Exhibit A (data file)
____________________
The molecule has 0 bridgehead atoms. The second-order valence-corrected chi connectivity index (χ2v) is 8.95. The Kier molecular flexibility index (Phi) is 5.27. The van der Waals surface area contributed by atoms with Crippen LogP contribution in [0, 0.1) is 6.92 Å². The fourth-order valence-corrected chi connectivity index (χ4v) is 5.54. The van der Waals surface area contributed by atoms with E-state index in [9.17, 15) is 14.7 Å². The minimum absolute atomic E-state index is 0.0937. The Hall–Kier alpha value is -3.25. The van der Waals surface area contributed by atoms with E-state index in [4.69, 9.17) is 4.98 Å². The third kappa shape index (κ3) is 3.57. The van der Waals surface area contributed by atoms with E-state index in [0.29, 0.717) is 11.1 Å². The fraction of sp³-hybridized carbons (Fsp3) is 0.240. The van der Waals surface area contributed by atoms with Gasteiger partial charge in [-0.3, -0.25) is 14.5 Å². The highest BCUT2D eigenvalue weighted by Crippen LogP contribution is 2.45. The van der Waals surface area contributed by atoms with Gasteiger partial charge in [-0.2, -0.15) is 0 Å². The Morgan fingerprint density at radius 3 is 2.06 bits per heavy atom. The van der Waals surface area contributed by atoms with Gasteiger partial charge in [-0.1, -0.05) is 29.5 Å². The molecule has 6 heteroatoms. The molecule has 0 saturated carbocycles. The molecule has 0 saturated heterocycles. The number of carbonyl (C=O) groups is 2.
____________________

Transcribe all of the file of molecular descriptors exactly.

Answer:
The molecule has 0 bridgehead atoms. The second-order valence-corrected chi connectivity index (χ2v) is 8.95. The Kier molecular flexibility index (Phi) is 5.27. The van der Waals surface area contributed by atoms with Crippen LogP contribution in [0, 0.1) is 6.92 Å². The fourth-order valence-corrected chi connectivity index (χ4v) is 5.54. The van der Waals surface area contributed by atoms with E-state index in [9.17, 15) is 14.7 Å². The minimum absolute atomic E-state index is 0.0937. The Hall–Kier alpha value is -3.25. The van der Waals surface area contributed by atoms with E-state index in [4.69, 9.17) is 4.98 Å². The third kappa shape index (κ3) is 3.57. The van der Waals surface area contributed by atoms with E-state index in [0.29, 0.717) is 11.1 Å². The fraction of sp³-hybridized carbons (Fsp3) is 0.240. The van der Waals surface area contributed by atoms with Gasteiger partial charge in [-0.3, -0.25) is 14.5 Å². The highest BCUT2D eigenvalue weighted by Crippen LogP contribution is 2.45. The van der Waals surface area contributed by atoms with Gasteiger partial charge in [-0.2, -0.15) is 0 Å². The Morgan fingerprint density at radius 3 is 2.06 bits per heavy atom. The van der Waals surface area contributed by atoms with Gasteiger partial charge in [-0.1, -0.05) is 29.5 Å². The molecule has 6 heteroatoms. The molecule has 0 saturated carbocycles. The molecule has 0 saturated heterocycles. The number of carbonyl (C=O) groups is 2.